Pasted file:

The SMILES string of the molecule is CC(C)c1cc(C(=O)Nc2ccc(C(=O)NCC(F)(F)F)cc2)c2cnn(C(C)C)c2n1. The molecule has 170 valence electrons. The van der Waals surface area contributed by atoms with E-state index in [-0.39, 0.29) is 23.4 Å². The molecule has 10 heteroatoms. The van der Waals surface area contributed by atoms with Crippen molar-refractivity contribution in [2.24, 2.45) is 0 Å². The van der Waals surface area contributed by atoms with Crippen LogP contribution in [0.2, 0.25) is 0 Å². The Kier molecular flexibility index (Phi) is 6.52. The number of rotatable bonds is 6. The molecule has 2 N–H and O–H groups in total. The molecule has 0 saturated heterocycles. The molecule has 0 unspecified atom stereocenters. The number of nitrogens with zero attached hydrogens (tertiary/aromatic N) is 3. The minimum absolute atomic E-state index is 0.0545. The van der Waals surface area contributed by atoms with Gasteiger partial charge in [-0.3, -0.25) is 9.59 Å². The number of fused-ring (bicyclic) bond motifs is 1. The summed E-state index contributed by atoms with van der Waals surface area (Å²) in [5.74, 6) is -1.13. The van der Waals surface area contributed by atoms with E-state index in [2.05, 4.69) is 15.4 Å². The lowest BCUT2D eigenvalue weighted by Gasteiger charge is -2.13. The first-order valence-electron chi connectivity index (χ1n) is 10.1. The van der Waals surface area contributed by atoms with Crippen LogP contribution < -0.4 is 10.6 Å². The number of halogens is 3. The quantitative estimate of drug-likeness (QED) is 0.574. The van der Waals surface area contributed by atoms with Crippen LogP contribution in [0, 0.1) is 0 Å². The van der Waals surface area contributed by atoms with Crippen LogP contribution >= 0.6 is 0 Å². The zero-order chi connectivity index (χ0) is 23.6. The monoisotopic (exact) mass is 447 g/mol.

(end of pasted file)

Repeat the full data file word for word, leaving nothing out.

The SMILES string of the molecule is CC(C)c1cc(C(=O)Nc2ccc(C(=O)NCC(F)(F)F)cc2)c2cnn(C(C)C)c2n1. The molecule has 170 valence electrons. The van der Waals surface area contributed by atoms with E-state index in [-0.39, 0.29) is 23.4 Å². The molecule has 10 heteroatoms. The van der Waals surface area contributed by atoms with Crippen molar-refractivity contribution in [2.24, 2.45) is 0 Å². The van der Waals surface area contributed by atoms with Crippen LogP contribution in [0.2, 0.25) is 0 Å². The Kier molecular flexibility index (Phi) is 6.52. The number of rotatable bonds is 6. The molecule has 2 N–H and O–H groups in total. The molecule has 0 saturated heterocycles. The molecule has 0 unspecified atom stereocenters. The number of nitrogens with zero attached hydrogens (tertiary/aromatic N) is 3. The minimum absolute atomic E-state index is 0.0545. The van der Waals surface area contributed by atoms with Gasteiger partial charge in [-0.3, -0.25) is 9.59 Å². The number of fused-ring (bicyclic) bond motifs is 1. The summed E-state index contributed by atoms with van der Waals surface area (Å²) in [5.74, 6) is -1.13. The van der Waals surface area contributed by atoms with E-state index in [2.05, 4.69) is 15.4 Å². The lowest BCUT2D eigenvalue weighted by Gasteiger charge is -2.13. The first-order valence-electron chi connectivity index (χ1n) is 10.1. The van der Waals surface area contributed by atoms with Crippen LogP contribution < -0.4 is 10.6 Å². The number of halogens is 3. The quantitative estimate of drug-likeness (QED) is 0.574. The van der Waals surface area contributed by atoms with Crippen LogP contribution in [0, 0.1) is 0 Å². The van der Waals surface area contributed by atoms with Crippen LogP contribution >= 0.6 is 0 Å². The zero-order chi connectivity index (χ0) is 23.6. The monoisotopic (exact) mass is 447 g/mol.